More than half of children with epilepsy outgrow their seizures, yet the mechanism underlying this remission is unknown.
Now, research led by SUNY Downstate Medical Center shows that, at the onset of puberty, the emergence of a novel inhibitory brain receptor, α4βδ (alpha four beta delta), reduces seizure-like activity in a mouse model of epilepsy.
Sheryl Smith, PhD, professor of physiology and pharmacology at SUNY Downstate, explained, "Seizure-like discharges were three to four-fold greater before puberty and in pubertal mice that lack expression of this receptor. Administration of drugs that selectively enhance inhibition mediated by this receptor further decreased seizure-like activity in this model."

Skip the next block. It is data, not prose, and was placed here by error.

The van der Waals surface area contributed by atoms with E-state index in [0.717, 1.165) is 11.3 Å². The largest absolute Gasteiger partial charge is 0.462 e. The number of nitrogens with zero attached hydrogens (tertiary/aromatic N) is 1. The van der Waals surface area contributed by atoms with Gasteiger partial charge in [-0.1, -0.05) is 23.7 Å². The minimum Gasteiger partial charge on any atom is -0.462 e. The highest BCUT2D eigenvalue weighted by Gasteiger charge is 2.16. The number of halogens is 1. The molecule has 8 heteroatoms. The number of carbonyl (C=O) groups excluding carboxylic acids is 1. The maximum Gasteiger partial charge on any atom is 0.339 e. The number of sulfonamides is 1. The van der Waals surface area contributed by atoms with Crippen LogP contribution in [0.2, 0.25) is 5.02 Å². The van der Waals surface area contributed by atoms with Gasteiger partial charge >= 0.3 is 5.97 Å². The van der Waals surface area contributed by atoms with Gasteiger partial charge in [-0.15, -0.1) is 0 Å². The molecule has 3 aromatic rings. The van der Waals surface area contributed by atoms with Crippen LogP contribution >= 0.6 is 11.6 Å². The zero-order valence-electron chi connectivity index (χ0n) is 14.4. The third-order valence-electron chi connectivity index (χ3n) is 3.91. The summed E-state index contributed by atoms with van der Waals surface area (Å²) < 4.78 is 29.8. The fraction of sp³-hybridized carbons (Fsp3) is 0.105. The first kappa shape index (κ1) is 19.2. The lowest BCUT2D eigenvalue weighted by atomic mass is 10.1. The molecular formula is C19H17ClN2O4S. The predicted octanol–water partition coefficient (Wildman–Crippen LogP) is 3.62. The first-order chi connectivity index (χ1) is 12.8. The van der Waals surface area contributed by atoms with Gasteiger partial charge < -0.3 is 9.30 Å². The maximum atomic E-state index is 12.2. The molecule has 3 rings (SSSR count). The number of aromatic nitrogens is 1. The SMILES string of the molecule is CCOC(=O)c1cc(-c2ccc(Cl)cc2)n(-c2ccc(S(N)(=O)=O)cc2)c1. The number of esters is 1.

Dr. Smith concludes, "These findings suggest a mechanism for remission of epilepsy in adolescence and also suggest potential new therapies for childhood epilepsy."
The report, "Pubertal Expression of α4βδ GABAA Receptors Reduces Seizure-Like Discharges in CA1 Hippocampus," is published by Scientific Reports.
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